We combine theory and experimental studies to investigate the coupling between colloidal quantum dots and randomly generated gold nanoislands. In such devices, the gold nanoislands act as classical antennas, amplifying the light absorbed by the quantum dots. They may thus find applications in detection, sensing, and plasmon-enhanced solar energy conversion. We use the two-dimensional finite-difference time-domain method to demonstrate plasmonic control of the enhancement factor near the island's plasmon resonance. Furthermore, we experimentally and numerically show how tuning the plasmon resonance to the band gap energy of the quantum dot can lead to a broadening of the quantum dot's absorption peak. The simulations predict a surprising linear scaling with quantum dot density, which is confirmed by experimental results.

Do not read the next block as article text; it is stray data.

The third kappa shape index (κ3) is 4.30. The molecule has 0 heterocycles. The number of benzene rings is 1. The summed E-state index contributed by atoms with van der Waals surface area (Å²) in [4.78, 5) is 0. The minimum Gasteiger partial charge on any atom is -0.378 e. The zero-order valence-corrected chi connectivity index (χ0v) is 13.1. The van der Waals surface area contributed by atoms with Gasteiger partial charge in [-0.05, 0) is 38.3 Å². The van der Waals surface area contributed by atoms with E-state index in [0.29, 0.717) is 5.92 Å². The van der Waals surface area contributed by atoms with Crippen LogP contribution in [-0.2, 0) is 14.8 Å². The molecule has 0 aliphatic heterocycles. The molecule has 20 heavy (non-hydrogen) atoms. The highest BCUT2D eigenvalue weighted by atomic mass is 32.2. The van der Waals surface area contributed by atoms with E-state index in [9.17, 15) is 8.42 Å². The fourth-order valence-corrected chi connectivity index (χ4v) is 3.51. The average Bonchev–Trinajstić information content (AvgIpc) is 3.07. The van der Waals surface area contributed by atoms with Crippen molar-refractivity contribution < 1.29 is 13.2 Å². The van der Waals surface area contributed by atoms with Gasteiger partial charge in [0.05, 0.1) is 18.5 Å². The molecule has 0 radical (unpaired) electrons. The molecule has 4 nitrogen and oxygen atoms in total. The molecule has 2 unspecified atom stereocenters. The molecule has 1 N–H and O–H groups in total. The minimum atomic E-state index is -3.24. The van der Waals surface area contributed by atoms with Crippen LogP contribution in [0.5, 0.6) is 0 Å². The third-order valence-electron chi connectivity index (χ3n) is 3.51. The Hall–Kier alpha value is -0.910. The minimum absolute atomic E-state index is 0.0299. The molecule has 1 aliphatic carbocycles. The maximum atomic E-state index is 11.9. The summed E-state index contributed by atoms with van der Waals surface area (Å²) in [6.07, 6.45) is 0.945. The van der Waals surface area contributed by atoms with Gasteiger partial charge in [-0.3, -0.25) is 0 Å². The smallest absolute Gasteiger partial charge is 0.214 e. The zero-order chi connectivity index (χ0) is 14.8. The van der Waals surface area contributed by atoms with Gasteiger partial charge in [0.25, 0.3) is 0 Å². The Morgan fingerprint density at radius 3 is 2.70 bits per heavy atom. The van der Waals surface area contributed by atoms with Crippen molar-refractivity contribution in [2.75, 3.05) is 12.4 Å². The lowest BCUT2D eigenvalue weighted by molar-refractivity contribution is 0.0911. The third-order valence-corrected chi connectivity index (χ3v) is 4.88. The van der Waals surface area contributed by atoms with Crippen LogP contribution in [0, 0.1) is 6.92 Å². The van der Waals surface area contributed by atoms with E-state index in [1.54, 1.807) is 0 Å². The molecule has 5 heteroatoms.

ASJC Scopus subject areas
- Electronic, Optical and Magnetic Materials
- Surfaces, Coatings and Films
- Physical and Theoretical Chemistry